About this book
This volume showcases contributions from leading academics, educators and policymakers derived from two workshops hosted by the Interdisciplinary Center for Economic Science (ICES) at George Mason University on internationalization and competitiveness. It aims to present key areas of current research and to identify basic problems within the field to promote further discussion and research. This book is organized into two sections, focusing on: science and economics and innovation policy and its measurement, with an underlying emphasis on exploring connections across disciplines and across research, practice and policy.
The first workshop was held at George Mason University (GMU) in Arlington, VA, USA in March 2013 and a second, building on the key results from the first, was held at the Royal Institute of Technology (KTH) in Stockholm, Sweden in October 2013. A variety of problems were discussed and several interdisciplinary concepts in internationalization and competitiveness have already emerged from these workshops. For example, many of the presentations emphasized a need for productivity, which is a key goal of economic development. It was proposed to shift the emphasis from productivity towards creativity by examining property right regimes and their measurement to provide incentives for creative idea generation. These regimes span across higher education, invention, labor markets, and many other markets and institutions.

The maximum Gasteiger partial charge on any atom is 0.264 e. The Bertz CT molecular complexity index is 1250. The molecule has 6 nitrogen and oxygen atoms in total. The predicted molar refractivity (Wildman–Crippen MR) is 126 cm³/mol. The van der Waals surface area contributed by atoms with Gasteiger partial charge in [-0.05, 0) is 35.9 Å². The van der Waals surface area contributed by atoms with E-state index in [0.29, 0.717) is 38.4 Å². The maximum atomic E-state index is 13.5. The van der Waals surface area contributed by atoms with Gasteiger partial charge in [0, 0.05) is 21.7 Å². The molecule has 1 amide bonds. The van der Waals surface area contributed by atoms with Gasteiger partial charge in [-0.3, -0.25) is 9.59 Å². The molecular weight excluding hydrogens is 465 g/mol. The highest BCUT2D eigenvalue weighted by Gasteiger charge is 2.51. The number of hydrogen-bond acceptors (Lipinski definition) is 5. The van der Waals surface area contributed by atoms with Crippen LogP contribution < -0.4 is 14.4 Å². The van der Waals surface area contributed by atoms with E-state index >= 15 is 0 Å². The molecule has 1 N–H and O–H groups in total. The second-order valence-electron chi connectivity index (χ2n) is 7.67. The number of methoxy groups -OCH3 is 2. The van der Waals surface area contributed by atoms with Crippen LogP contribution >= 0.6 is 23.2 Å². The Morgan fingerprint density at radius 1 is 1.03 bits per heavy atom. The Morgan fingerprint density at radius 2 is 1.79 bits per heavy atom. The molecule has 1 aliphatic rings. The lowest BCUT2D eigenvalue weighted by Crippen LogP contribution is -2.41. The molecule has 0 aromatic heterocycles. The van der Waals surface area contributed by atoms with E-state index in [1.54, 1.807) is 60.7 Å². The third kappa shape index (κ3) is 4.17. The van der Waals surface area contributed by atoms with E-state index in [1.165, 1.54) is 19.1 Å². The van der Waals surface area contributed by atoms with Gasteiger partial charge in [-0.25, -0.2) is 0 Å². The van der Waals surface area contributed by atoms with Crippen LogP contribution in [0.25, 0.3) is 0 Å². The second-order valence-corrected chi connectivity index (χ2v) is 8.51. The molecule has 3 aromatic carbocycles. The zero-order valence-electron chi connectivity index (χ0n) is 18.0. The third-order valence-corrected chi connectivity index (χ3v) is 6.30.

Addressing fundamental issues along four dimensions--economics, higher education, strategic collaboration, and new research methods--this book provides a multidimensional, interdisciplinary perspective on the challenges and opportunities for future development.
This excellent collection of essays provides new insights as to how the development and diffusion of knowledge are facilitating convergence in the structure of research organizations across the globe -- a process that has enormous implications for how actors in all parts of the world compete with one another in an increasing array of arenas.
The essays have valuable implications for understanding how producers of all kinds of knowledge across the globe are competing with one another and how geographical space and nation states are less important in the competition for novelty.
Rogers HollingsworthUniversity of Wisconsin (Madison)
University of California San Diego